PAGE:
- Herbaceous perennials like Blue Wood Aster (Symphyotrichum cordifolium), Phlox (Phlox glaberrima) , Joe Pye weed (Eutrochium dubium), and Spotted Beebalm (Monarda punctata) grow on non-woody stems, reaching their full height in their first year and flowering before they die back at the end of the season, reappearing in the spring. Imrich’s palette of herbaceous perennials also includes Sneezeweed (Helenium amarum), Little Bluestem (Schizachyrium scoparium), Columbine (Aquilegia), Butterfly Weed (Asclepias tuberosa), Pink Muhly grass (Muhlenbergia capillaris), Pennsylvania sedge (Carex pensylvanica), and Royal Fern (Osmunda regalis). She is partial to Blazing Star (Liatris spicata), which she uses as a “pink punctuation mark.”
- Imrich calls groundcover the most neglected layer. But a very important one. It’s a permanent replacement to the mulch that determined gardeners re-apply year after year. Groundcover retains moisture, reduces weed pressure and offers food and habitat for ground-nesting creatures. Imrich plants Green and Gold (Chrysogonum virginianum), Wild Strawberry (Fragaria virginiana), Coral Bells (Heuchera Americana) and Foamflower (Tiarella cordifolia) in the lowest layer of her native landscapes. According to the Xerces Society, the United States is home to over 20,000 native plants. Imrich recommends the organization’s online fact-sheet featuring “native plants that are highly attractive to pollinators and are well-suited for small-scale plantings in gardens and urban green spaces” in the Mid-Atlantic Region.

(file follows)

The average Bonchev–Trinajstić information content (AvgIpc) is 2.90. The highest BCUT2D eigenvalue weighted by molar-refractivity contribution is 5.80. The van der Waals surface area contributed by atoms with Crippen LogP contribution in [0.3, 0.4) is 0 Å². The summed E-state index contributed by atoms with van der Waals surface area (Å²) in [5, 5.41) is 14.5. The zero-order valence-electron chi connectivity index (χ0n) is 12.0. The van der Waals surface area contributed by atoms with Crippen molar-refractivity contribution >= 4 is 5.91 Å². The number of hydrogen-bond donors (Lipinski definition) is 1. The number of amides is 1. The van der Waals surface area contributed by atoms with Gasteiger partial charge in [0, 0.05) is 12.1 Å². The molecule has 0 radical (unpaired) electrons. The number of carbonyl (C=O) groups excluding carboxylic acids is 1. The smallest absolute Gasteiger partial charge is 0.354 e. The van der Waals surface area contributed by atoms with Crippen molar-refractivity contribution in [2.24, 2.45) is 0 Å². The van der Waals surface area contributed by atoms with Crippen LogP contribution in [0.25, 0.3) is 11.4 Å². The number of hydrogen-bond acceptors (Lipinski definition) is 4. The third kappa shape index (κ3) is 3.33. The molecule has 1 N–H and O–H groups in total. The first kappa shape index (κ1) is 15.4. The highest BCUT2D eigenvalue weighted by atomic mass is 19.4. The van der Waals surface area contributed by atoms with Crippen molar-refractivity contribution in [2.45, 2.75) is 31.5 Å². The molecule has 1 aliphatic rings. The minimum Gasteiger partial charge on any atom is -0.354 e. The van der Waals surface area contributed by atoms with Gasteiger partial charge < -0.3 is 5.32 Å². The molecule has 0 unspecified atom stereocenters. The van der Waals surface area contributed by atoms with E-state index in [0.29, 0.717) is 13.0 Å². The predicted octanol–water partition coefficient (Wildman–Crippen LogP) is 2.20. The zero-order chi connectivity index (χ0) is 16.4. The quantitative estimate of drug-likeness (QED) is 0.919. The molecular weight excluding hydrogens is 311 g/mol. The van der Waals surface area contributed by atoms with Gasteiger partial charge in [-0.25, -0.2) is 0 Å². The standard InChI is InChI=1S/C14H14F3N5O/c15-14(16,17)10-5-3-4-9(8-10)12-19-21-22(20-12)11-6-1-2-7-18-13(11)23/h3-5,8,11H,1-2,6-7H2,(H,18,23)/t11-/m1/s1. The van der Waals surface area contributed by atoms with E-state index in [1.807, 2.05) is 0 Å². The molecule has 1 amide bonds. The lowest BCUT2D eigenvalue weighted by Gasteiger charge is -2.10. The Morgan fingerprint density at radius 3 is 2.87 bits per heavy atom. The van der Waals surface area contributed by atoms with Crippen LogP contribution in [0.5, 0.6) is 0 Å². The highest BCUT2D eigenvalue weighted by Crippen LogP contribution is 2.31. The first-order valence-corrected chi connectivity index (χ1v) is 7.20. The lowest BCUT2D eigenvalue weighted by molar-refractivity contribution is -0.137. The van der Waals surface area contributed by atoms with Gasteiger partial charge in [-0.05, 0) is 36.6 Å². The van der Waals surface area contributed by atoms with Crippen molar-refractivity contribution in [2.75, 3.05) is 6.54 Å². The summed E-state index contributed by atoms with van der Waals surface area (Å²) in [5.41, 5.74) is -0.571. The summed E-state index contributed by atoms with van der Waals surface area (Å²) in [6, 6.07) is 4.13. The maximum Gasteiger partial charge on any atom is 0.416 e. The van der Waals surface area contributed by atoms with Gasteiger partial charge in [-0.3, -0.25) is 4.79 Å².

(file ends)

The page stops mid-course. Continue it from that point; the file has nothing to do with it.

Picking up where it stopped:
She suggests growing a combination of deciduous and evergreen trees, grouping smaller plants in drifts and arranging larger plants in odd numbers. “Vary the texture, height and color,” she says, and “space individual plants so that they touch each other when they reach their mature size.” The Xerces Society recommends incorporating between 12 and 20 species of blooming plants into a residential landscape. To ensure a continuous food supply for native wildlife, choose at least three different pollinator plants that flower in each of the three blooming periods: spring, summer, and fall.
I so enjoyed this class as part of the Grow Native Series offered by the Plant Virginia Natives partnership and Lewis Ginter Botanical Garden. Now that I know native plants help improve the environment for everyone, and how to turn my home garden into a hospitable habitat for birds and other wildlife, I’m inspired to get to work planting! If you are looking for a great selection of native plants here in Richmond, be sure to shop Spring PlantFest Plant Sale this Friday, April 30 and Saturday, May 1, 2021. The Garden’s plant sales are among the largest in the region with more than 40 vendors selling plants ranging from well-known favorites to rare exotics and other garden-related items.
Free admission to the sale. Masks required for those over age 5.
Friday, April 30, 9 a.m. – 5 p.m. and Saturday, May 1, 9 a.m. – 3 p.m.